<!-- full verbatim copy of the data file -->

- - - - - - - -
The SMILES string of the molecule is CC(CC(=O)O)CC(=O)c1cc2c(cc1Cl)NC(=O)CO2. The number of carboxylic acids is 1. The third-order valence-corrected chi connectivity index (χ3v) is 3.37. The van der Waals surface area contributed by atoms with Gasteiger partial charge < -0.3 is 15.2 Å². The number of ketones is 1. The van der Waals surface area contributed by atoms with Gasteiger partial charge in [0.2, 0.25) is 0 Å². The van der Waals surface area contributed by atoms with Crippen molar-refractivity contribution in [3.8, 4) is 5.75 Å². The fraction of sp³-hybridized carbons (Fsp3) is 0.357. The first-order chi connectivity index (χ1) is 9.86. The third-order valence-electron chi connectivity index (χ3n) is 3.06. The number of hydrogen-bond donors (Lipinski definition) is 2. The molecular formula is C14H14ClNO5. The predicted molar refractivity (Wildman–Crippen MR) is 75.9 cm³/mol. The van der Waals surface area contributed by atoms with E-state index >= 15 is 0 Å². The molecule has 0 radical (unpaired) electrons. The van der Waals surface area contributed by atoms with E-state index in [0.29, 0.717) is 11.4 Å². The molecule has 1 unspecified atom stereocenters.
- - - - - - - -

The SMILES string of the molecule is CC(CC(=O)O)CC(=O)c1cc2c(cc1Cl)NC(=O)CO2. The number of carboxylic acids is 1. The third-order valence-corrected chi connectivity index (χ3v) is 3.37. The van der Waals surface area contributed by atoms with Gasteiger partial charge < -0.3 is 15.2 Å². The number of ketones is 1. The van der Waals surface area contributed by atoms with Gasteiger partial charge in [0.2, 0.25) is 0 Å². The van der Waals surface area contributed by atoms with Crippen molar-refractivity contribution in [3.8, 4) is 5.75 Å². The fraction of sp³-hybridized carbons (Fsp3) is 0.357. The first-order chi connectivity index (χ1) is 9.86. The third-order valence-electron chi connectivity index (χ3n) is 3.06. The number of hydrogen-bond donors (Lipinski definition) is 2. The molecular formula is C14H14ClNO5. The predicted molar refractivity (Wildman–Crippen MR) is 75.9 cm³/mol. The van der Waals surface area contributed by atoms with E-state index >= 15 is 0 Å². The molecule has 0 radical (unpaired) electrons. The van der Waals surface area contributed by atoms with E-state index in [0.29, 0.717) is 11.4 Å². The molecule has 1 unspecified atom stereocenters.